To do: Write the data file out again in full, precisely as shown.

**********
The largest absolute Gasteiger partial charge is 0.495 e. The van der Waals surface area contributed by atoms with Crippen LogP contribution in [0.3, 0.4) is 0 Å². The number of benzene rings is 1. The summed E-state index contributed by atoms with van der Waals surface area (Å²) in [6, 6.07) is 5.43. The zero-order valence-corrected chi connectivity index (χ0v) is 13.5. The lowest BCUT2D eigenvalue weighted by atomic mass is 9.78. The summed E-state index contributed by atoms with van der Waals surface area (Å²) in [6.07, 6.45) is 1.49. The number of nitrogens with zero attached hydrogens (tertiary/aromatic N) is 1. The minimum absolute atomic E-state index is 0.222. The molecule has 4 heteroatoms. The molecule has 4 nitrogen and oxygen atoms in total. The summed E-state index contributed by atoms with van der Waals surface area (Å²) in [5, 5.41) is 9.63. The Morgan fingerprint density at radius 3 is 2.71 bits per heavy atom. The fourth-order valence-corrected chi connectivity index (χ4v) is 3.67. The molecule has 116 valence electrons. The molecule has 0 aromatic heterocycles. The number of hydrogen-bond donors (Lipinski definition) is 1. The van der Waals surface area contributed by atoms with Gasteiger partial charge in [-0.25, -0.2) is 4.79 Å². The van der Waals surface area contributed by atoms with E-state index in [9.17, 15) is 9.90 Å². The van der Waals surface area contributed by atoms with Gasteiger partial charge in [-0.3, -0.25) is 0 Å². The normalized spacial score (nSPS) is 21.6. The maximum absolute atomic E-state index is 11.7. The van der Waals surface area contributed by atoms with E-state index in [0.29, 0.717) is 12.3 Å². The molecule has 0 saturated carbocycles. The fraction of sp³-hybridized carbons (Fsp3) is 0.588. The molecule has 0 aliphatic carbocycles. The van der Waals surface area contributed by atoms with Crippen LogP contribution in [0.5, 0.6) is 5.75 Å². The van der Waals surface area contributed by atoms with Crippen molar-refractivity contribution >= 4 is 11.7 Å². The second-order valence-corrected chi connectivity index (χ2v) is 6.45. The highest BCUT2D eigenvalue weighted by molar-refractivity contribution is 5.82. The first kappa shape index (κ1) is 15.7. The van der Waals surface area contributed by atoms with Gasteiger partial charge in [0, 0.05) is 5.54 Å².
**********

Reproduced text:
The largest absolute Gasteiger partial charge is 0.495 e. The van der Waals surface area contributed by atoms with Crippen LogP contribution in [0.3, 0.4) is 0 Å². The number of benzene rings is 1. The summed E-state index contributed by atoms with van der Waals surface area (Å²) in [6, 6.07) is 5.43. The zero-order valence-corrected chi connectivity index (χ0v) is 13.5. The lowest BCUT2D eigenvalue weighted by atomic mass is 9.78. The summed E-state index contributed by atoms with van der Waals surface area (Å²) in [6.07, 6.45) is 1.49. The number of nitrogens with zero attached hydrogens (tertiary/aromatic N) is 1. The minimum absolute atomic E-state index is 0.222. The molecule has 4 heteroatoms. The molecule has 4 nitrogen and oxygen atoms in total. The summed E-state index contributed by atoms with van der Waals surface area (Å²) in [5, 5.41) is 9.63. The Morgan fingerprint density at radius 3 is 2.71 bits per heavy atom. The fourth-order valence-corrected chi connectivity index (χ4v) is 3.67. The molecule has 116 valence electrons. The molecule has 0 aromatic heterocycles. The number of hydrogen-bond donors (Lipinski definition) is 1. The van der Waals surface area contributed by atoms with Gasteiger partial charge in [-0.25, -0.2) is 4.79 Å². The van der Waals surface area contributed by atoms with E-state index in [9.17, 15) is 9.90 Å². The van der Waals surface area contributed by atoms with Gasteiger partial charge in [-0.3, -0.25) is 0 Å². The normalized spacial score (nSPS) is 21.6. The maximum absolute atomic E-state index is 11.7. The van der Waals surface area contributed by atoms with E-state index in [0.29, 0.717) is 12.3 Å². The molecule has 0 saturated carbocycles. The fraction of sp³-hybridized carbons (Fsp3) is 0.588. The molecule has 0 aliphatic carbocycles. The van der Waals surface area contributed by atoms with Crippen LogP contribution in [0.5, 0.6) is 5.75 Å². The van der Waals surface area contributed by atoms with Crippen molar-refractivity contribution >= 4 is 11.7 Å². The second-order valence-corrected chi connectivity index (χ2v) is 6.45. The highest BCUT2D eigenvalue weighted by molar-refractivity contribution is 5.82. The first kappa shape index (κ1) is 15.7. The van der Waals surface area contributed by atoms with Gasteiger partial charge in [0, 0.05) is 5.54 Å².